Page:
Many species of shark come into shallow, protected estuarine bays to give birth to their young. These back bays provide young sharks with plenty of food and protection from potential predators, such as larger sharks. To gain an understanding of shark nurseries and relative distributions before, during and after the restoration of the Ten Thousand Islands watershed, a monthly monitoring and tagging program was established in Rookery Bay National Estuarine Research Reserve in May 2000.
Since that time, the data has confirmed another important fact: Southwest Florida estuaries are important nursery habitats for the endangered Smalltooth sawfish (Pristis pectinata).
Smalltooth sawfish are fishes closely related to sharks and rays with skeletons composed of cartilage. Their distinctive rostrum has about 30 teeth on both sides and is used for defense and hunting prey. Southwest Florida estuaries have the greatest concentration of Smalltooth sawfish in the world.
While monitoring the local shark population over the past 14 years, Rookery Bay fisheries research has captured 36 different sawfish, ten of which being recaptured at least once.
In 2002 and 2003, 11 juvenile sawfish were captured, measured, tagged and released. Four of those individuals were recaptures. The growth data obtained from these recaptures contributed to a scientific journal paper that suggested these fish exhibit substantially faster growth rates than previous literature Rookery Bay Reserve Fisheries Biologist in Ten Thousand Islands Nets 15-foot Saw fish rookery bay has reported. Within the last two years (Feb 2012 – Mar 2014), 17 juvenile and one sub-adult female sawfish were captured, tagged and released. All of these tagged sawfish, except the one large female, were 8 feet or less and assumed to be one to two years old.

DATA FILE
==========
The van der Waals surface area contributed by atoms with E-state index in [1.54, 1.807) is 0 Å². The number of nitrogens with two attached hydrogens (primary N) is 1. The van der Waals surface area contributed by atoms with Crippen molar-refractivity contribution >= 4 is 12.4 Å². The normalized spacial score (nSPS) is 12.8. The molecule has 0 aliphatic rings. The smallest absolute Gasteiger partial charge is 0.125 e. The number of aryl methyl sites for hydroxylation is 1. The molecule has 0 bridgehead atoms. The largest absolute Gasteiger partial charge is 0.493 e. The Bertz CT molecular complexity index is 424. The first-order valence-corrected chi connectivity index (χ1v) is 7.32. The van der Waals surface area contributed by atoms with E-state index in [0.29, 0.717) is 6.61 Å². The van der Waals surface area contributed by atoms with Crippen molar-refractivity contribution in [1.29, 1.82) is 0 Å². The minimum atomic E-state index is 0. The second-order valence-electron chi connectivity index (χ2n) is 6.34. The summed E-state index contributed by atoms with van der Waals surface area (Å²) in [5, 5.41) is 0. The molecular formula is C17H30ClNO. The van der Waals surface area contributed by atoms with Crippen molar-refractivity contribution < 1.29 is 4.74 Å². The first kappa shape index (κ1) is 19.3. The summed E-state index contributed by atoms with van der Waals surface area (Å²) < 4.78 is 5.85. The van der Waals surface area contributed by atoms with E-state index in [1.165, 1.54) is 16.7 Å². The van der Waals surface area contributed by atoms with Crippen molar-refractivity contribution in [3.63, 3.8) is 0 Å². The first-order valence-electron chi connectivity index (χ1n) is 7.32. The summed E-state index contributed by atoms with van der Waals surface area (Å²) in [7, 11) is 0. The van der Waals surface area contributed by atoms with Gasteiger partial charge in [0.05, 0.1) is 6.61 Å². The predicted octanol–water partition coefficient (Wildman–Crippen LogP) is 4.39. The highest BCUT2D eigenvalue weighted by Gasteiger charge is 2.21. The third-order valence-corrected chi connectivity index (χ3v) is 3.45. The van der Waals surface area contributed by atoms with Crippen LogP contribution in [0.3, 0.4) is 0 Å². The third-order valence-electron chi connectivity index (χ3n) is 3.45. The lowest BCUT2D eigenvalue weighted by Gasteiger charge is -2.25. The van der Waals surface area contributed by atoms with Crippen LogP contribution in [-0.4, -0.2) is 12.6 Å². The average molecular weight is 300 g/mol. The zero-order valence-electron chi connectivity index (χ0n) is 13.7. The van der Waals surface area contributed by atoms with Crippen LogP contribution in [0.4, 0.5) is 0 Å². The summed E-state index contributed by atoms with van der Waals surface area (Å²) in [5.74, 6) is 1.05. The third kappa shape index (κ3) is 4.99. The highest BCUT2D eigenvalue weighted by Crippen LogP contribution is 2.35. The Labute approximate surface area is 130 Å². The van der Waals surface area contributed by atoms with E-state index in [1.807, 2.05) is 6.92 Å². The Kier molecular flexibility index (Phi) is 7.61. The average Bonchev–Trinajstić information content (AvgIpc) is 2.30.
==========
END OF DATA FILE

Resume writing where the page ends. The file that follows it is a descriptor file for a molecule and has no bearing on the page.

On March 7, 2014 Rookery Bay Reserve fisheries biologist Pat O’Donnell captured three Smalltooth sawfish in Fakahatchee Bay. The first of the evening was a female measuring nearly 15 feet and is the largest sawfish captured in this study to date. She had some 3mm thick monofilament fishing line wrapped around her head
causing deformation near the right eye and right spiracle (organ used in water exchange).
Once secured to the side of the boat she was measured and tagged, and a fin clip sample was taken for genetic analysis prior to her safe release. The other two sawfish caught that night both measured around 8 feet. One of those had been tagged previously by the National Marine Fisheries Service near Pavillion Key in Everglades National Park 17 months prior.
Sawfish can be extremely dangerous. Anyone who encounters one must be extremely careful of the toothed rostrum (nose) which can slash through human skin with ease. Because they are protected by federal law, if you happen to catch a sawfish while fishing, it is very important to ensure the minimum amount of fishing tackle remains with the sawfish following release.
Rookery Bay National Estuarine Research Reserve encompasses 110,000 acres of coastal lands and waters between Naples and Everglades National Park. It is managed by the Florida Department of Environmental Protection’s Coastal Office in cooperation with NOAA.
For more information visit www.rookerybay.org.